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Chapter 3 The American Judicial System, Jurisdiction, and Venue

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1 Chapter 3 The American Judicial System, Jurisdiction, and Venue
McGraw-Hill/Irwin Copyright © 2011 by The McGraw-Hill Companies, Inc. All rights reserved.

2 Chapter Overview The role and structure of the American judicial system. The function and authority of state and federal courts. How the law develops through court decisions. The circumstances when a court has the authority to hear a certain case. The appropriate location to resolve disputes.

3 ROLE OF THE JUDICIARY The judiciary has two primary roles:
First, courts adjudicate disputes Second, certain courts are charged with the responsibility of judicial review

State Courts Federal Courts

5 State Courts The majority of court cases filed in the United States are filed in state courts. All states have two types of courts: state trial courts and state appellate courts

6 Federal Courts The principal trial courts are the U.S. district courts. Federal appellate courts are called the U.S. courts of appeal. Finally, the U.S. Supreme Court is the ultimate arbiter of federal law.

7 U.S. Supreme Court The ultimate arbiters of federal law are the nine justices of the U.S. Supreme Court. Although the Court has both original and appellate jurisdiction, the primary role of the court is to finalize a legal decision on any given case.

8 Writ of certiorari A discretionary order issued by the Supreme Court (and federal appellate courts) granting a request to argue an appeal. A party filing for an appeal must file a petition for a writ of certiorari.

9 JURISDICTION Jurisdiction is a court’s authority to decide a particular case based on: (1) who the parties are, and (2) the subject matter of the dispute

10 VENUE Venue is a determination of the most appropriate court location for litigating a dispute.

11 Jurisdiction and Business Strategy
A cost-benefit analysis involving jurisdictional restrictions may affect the managerial decision-making process when a company contemplates filing a lawsuit. Litigating disputes in out-of-state courts will increase the costs of litigation.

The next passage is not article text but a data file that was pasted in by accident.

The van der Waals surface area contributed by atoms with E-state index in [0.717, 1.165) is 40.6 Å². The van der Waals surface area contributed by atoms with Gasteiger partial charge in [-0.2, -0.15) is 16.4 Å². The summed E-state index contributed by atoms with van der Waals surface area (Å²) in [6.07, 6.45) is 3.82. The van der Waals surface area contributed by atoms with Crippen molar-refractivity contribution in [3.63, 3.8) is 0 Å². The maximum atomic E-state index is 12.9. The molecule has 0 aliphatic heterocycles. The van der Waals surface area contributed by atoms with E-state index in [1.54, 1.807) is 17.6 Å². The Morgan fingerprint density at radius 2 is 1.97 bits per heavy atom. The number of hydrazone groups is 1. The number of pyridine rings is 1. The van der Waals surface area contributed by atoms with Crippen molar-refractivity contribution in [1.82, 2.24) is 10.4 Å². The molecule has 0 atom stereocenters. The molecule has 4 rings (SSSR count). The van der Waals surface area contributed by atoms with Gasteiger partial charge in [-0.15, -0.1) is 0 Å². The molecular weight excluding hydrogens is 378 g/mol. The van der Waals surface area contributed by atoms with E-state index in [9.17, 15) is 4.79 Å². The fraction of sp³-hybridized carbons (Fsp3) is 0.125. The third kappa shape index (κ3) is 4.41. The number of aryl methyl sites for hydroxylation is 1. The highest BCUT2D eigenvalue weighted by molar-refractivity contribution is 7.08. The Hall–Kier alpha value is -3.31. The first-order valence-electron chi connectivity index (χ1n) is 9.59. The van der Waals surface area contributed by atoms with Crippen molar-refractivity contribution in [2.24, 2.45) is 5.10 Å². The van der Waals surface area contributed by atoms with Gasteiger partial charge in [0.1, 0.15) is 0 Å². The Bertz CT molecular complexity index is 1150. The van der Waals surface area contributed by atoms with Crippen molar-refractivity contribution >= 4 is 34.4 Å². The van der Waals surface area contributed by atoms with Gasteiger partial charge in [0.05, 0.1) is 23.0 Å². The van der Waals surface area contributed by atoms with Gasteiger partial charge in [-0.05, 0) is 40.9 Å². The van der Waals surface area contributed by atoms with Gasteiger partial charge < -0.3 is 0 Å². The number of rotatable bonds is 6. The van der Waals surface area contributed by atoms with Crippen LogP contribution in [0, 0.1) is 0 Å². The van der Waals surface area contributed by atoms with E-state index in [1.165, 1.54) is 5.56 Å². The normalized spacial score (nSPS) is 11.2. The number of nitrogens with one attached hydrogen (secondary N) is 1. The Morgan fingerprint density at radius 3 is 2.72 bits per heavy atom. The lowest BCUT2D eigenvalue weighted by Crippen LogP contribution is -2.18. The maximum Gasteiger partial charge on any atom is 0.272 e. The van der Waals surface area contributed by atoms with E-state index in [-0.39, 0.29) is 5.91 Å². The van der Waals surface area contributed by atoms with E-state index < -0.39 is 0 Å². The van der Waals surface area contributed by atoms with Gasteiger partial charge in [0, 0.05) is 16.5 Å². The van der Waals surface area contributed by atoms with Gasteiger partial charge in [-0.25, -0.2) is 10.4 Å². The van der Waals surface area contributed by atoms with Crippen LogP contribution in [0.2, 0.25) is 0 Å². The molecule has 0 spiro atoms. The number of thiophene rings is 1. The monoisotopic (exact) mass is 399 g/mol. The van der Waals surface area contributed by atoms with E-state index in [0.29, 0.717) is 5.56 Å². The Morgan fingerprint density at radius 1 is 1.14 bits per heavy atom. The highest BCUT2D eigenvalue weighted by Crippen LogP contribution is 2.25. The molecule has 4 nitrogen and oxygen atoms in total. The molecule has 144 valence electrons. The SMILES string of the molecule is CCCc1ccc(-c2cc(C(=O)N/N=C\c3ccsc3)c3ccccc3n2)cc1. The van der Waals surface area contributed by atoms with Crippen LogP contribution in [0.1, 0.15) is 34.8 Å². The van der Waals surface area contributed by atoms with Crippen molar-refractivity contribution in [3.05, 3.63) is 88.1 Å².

12 Overview of Jurisdiction
Jurisdiction requires a two-part analysis: a court must have both: (1) subject matter jurisdiction (2) personal jurisdiction

13 Subject Matter Jurisdiction
Authority over the Dispute Based on: Federal question Diversity of citizenship

14 Personal Jurisdiction
In-State vs. Out-of-State Defendants State long-arm statute

15 Estate of Weingeroff v. Pilatus Aircraft, 566 F.3d 94 (3rd Cir. 2009)
“It is clear that the critical finding is that the defendant purposefully availed itself of the privilege of conducting activities within the forum requires contacts that amount to a deliberate reaching into the forum state to target its citizens.”

16 Forum Selection cont’d.
“In the event of any dispute that arises from the performance, breach or any obligations under this contract, the parties agree to litigate any such disputes in the State Court of … as the exclusive venue and both parties hereby voluntarily submit to their exclusive jurisdiction over the matter.”

17 Venue Venue is the legal concept that defines the most appropriate location for the trial within a jurisdiction. Typically, state statutes provide that venue in a civil case is where the defendant resides or is headquartered.

18 Jurisdiction Implications in Cyberspace
Minimum Contacts over the Internet The Zippo Standard comprehensive scheme for testing a minimum contacts analysis of personal jurisdiction based on one party’s use of the Internet in its business

19 Mink v. AAAA Development LLC, 190 F.3d 333 (5th Cir. 1999)
“We find that the reasoning of Zippo is persuasive and adopt it in this Circuit.” Explain the circuit concept, and what it means when a circuit court makes a ruling.

A comprehensive scheme for testing a minimum contacts analysis of personal jurisdiction may be based on one party’s use of the Internet and/or in its business.

The US, Canada, and the European Union have generally agreed to apply the law of the country where the defendant’s servers are located. This so-called country of origin principle allows courts an easy rule of thumb to determine choice of law.

22 Exceptions Some countries have adopted a country of reception approach. This increases the risk to a business because, in theory, one would need to have a fundamental knowledge of the laws of each individual country.

23 Other Theories of Jurisdiction in Electronic Commerce
Australia’s highest court, in 2002, ruled that American–based publisher Dow Jones could be sued in Australia for defamation based on an article that appeared on its Web site, even though Dow Jones has no presence in Australia and its Web site and infrastructure are located in New Jersey.

24 learning outcome checklist
3 - 1 Explain the role of the judiciary in the context of the American legal system. 3-2 Distinguish between the role of federal courts and state courts. 3-3 Identify the responsibilities of trial courts versus appellate courts.

25 learning outcome checklist
3-4 Articulate how the law develops via adjudication of cases. 3-5 Differentiate between subject matter jurisdiction and personal jurisdiction. 3-6 List the types of controversies over which federal courts have subject matter jurisdiction.

26 learning outcome checklist
3-7 Explain the role of long-arm statutes in determining personal jurisdiction. 3-8 Apply the minimum contacts test in both a traditional and cyber setting and describe the importance of the Zippo sliding scale. 3-9 Articulate the special problems posed by different international jurisdiction standards.

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